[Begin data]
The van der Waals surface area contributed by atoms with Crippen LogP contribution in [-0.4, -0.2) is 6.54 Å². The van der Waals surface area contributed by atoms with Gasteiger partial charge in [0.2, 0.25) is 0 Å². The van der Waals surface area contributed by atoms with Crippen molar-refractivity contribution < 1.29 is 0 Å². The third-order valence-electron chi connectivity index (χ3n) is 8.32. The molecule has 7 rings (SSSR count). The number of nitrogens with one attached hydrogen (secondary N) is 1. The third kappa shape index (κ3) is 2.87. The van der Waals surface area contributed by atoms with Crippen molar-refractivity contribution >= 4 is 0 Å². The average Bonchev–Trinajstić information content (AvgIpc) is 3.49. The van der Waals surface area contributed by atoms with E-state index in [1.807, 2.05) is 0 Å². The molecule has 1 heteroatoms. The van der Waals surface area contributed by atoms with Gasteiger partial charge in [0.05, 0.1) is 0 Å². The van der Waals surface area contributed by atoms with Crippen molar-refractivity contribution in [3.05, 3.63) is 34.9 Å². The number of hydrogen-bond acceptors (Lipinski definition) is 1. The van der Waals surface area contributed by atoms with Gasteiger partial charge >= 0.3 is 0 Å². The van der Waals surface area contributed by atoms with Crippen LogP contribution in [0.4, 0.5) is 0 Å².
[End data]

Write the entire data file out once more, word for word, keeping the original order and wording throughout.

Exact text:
The van der Waals surface area contributed by atoms with Crippen LogP contribution in [-0.4, -0.2) is 6.54 Å². The van der Waals surface area contributed by atoms with Gasteiger partial charge in [0.2, 0.25) is 0 Å². The van der Waals surface area contributed by atoms with Crippen molar-refractivity contribution < 1.29 is 0 Å². The third-order valence-electron chi connectivity index (χ3n) is 8.32. The molecule has 7 rings (SSSR count). The number of nitrogens with one attached hydrogen (secondary N) is 1. The third kappa shape index (κ3) is 2.87. The van der Waals surface area contributed by atoms with Crippen molar-refractivity contribution >= 4 is 0 Å². The average Bonchev–Trinajstić information content (AvgIpc) is 3.49. The van der Waals surface area contributed by atoms with E-state index in [1.807, 2.05) is 0 Å². The molecule has 1 heteroatoms. The van der Waals surface area contributed by atoms with Gasteiger partial charge in [0.05, 0.1) is 0 Å². The van der Waals surface area contributed by atoms with Crippen molar-refractivity contribution in [3.05, 3.63) is 34.9 Å². The number of hydrogen-bond acceptors (Lipinski definition) is 1. The van der Waals surface area contributed by atoms with Gasteiger partial charge >= 0.3 is 0 Å². The van der Waals surface area contributed by atoms with Crippen LogP contribution in [0.4, 0.5) is 0 Å².